The Boston Bruins are a legitimate Stanley Cup contender despite some of the holes that exist on their roster. Though they may not be considered the favorites by any stretch of the imagination, they are still among the best teams in the NHL and should have that mindset throughout the playoffs if they want to make any noise. Luckily, the Bruins are operating as a team this season and actually getting scoring up and down their lineup for the first time in what feels like ages.
While there are players on the team who have stepped up and exceeded expectations this season like Erik Haula and Jake DeBrusk, things haven’t all been sunshine and roses. In fact, in the case of Brandon Carlo, the 2021-22 season has felt like a rollercoaster. Whether it’s a sense of timidness due to injury history or just general slumps, Carlo has seemingly struggled at times this season.
This isn’t to say that the 25-year-old has been terrible for the entirety of the year. On the contrary; Carlo felt struggles early in the year, like the rest of the Bruins’ roster, but also turned a corner at the start of the 2022 calendar year. His play started to improve and fall closer in line with what he’s been in past seasons before eventually faltering a bit more as of late. This was especially evident after the Bruins’ 4-0 loss to the Pittsburgh Penguins on Thursday. Though it may be recency bias and a tad bit hyperbolic, it was possibly the worst game Carlo has played this season.
Things aren’t always clear-cut, though. It isn’t all doom-and-gloom in regards to Carlo and as mentioned, he did appear to turn a corner following a rough start to the 2021-22 season. Also important to note is that Carlo did exit the Bruins’ 4-2 loss to the St. Louis Blues on April 12 and missed their game against the Ottawa Senators on April 14 before returning to the lineup on April 16 against the Penguins.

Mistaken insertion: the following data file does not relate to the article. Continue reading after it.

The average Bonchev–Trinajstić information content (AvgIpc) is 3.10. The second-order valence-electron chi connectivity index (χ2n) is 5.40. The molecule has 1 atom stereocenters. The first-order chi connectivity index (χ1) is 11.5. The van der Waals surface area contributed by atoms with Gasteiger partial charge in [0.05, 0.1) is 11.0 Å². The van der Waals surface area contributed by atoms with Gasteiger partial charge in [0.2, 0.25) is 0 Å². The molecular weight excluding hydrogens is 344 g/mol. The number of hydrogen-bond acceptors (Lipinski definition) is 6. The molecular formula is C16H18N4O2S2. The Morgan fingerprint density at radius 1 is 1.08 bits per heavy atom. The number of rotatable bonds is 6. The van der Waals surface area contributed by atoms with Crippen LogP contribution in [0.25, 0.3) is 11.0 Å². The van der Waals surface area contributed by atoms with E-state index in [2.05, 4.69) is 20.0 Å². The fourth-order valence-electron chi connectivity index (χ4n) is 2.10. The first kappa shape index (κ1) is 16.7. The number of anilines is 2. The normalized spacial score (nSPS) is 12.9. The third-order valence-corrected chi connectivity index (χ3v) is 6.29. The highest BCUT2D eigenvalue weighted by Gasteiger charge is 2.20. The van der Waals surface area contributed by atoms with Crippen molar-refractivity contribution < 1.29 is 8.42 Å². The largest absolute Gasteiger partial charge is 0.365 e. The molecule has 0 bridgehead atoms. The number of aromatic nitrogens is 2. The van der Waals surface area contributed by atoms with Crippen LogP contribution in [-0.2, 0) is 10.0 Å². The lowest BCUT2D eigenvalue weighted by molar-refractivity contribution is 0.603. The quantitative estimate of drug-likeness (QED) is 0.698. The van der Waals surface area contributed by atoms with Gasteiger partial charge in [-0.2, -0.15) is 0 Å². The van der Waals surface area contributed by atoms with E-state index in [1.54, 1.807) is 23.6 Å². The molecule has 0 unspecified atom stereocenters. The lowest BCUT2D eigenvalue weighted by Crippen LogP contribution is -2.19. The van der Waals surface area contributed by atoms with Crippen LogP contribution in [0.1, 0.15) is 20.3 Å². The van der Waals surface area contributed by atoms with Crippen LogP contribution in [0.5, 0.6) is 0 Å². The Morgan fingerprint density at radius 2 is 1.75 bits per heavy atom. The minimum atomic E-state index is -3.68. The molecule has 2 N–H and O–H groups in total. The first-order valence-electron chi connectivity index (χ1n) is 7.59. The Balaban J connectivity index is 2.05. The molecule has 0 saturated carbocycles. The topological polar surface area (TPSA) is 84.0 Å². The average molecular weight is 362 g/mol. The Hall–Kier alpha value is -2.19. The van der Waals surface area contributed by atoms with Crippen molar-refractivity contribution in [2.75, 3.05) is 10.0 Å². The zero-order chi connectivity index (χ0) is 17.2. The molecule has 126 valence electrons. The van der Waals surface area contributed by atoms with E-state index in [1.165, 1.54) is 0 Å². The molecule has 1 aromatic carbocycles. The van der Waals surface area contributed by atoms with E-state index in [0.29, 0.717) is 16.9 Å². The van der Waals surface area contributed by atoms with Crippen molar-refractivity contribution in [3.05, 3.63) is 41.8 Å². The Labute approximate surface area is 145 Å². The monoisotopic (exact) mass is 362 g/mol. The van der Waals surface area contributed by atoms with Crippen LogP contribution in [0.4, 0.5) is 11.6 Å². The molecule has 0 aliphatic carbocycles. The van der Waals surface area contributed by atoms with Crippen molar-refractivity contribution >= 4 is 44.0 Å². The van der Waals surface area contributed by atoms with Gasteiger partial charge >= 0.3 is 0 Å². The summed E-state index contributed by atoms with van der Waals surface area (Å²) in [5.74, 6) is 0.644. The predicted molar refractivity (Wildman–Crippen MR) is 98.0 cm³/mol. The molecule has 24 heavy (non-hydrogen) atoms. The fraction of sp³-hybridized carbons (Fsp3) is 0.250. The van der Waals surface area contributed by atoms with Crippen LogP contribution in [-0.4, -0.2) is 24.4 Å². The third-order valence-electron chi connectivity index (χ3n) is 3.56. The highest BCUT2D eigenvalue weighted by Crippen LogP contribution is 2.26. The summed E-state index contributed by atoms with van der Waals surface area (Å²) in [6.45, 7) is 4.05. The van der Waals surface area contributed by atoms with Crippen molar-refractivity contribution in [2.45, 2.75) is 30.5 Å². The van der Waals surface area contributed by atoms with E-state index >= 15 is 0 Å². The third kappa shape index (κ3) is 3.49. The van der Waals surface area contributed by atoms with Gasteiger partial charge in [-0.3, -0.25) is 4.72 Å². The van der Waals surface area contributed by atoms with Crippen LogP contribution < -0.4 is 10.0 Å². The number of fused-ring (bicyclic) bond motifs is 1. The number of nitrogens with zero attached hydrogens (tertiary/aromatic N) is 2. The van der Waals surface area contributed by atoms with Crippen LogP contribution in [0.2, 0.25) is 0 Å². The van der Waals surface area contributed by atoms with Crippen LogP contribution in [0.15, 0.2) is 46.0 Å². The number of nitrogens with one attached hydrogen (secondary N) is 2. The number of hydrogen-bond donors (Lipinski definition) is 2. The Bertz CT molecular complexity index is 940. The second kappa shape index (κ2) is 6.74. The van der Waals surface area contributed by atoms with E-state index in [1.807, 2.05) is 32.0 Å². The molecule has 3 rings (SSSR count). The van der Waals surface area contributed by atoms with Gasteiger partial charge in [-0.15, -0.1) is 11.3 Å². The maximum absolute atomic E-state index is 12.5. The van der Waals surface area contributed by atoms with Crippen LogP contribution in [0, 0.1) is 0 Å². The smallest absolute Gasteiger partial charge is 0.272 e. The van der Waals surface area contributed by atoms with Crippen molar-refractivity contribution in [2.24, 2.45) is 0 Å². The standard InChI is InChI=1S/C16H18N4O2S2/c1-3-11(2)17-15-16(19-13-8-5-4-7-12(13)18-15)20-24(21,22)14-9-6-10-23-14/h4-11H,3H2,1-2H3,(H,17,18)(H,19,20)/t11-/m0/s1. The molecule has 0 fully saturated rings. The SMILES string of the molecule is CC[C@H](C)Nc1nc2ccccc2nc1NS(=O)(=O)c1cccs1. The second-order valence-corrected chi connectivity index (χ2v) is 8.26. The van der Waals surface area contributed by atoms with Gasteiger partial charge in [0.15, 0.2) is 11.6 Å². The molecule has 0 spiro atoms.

Sometimes, these injuries can linger and cause some poor performances as a result.
Carlo is a Good NHL Shutdown Defender
When he’s playing at his best, Carlo is undoubtedly one of the best shutdown defenders the Bruins have on their roster. When shorthanded or when trying to protect a lead with a defensive-zone faceoff on deck, Carlo and McAvoy are both legitimate options to roll out as right-shot defenders depending on how the game script has gone. While McAvoy is legitimately among the best defenders – and players, on the planet, giving him some rest and getting the most out of Carlo’s skill set in these situations just makes sense.
He’s proven to be capable in this spot and there’s no reason to think he can’t continue to be a lockdown defender when his number is called. This is also why Carlo has started 62.6% of his shifts this season in the defensive zone (though that number drops to 53% when at even strength and 51.5% when playing at five-on-five.
After a dominant stretch of hockey from the start of January onwards, it was only a matter of time before the Bruins hit some sort of wall and went through some growing pains. Injuries have certainly taken their toll on the Bruins as of late and that’s contributed to this difficult stretch of time. Despite this, though, the players who are in the lineup each and every night need to play at their best to make up for the absences, not use the absences as an excuse for poor results.
The next-player-up mentality is a difficult one and doesn’t always lend to positive outcomes. It would be unrealistic to expect a team dealing with so many major injuries at the same time to simply chug along as if nothing happened. With that said, though, this is a results-driven league and things need to get better to help this Bruins team build confidence for a deep playoff push.
Carlo may not be the only player struggling right now and he’s certainly not the cause for this poor stretch of power-play production, but the Bruins are going to need more from him come playoff time. This is especially true if the Bruins want to keep McAvoy and the recently-injured Hampus Lindholm healthy and fresh for a long playoff run.
Fans of the Bruins are aware of how important Carlo can be to this team when he’s playing at his best. The 6-foot-6, 217-pound blueliner is going to have to tap into that and make sure he’s the best version of himself when the postseason kicks off.
Brandon Share-Cohen has covered the NHL and various professional sports for seven years. Working with The Hockey Writers, Brandon works extensively on covering the Boston Bruins in addition to his role as the News Team Lead.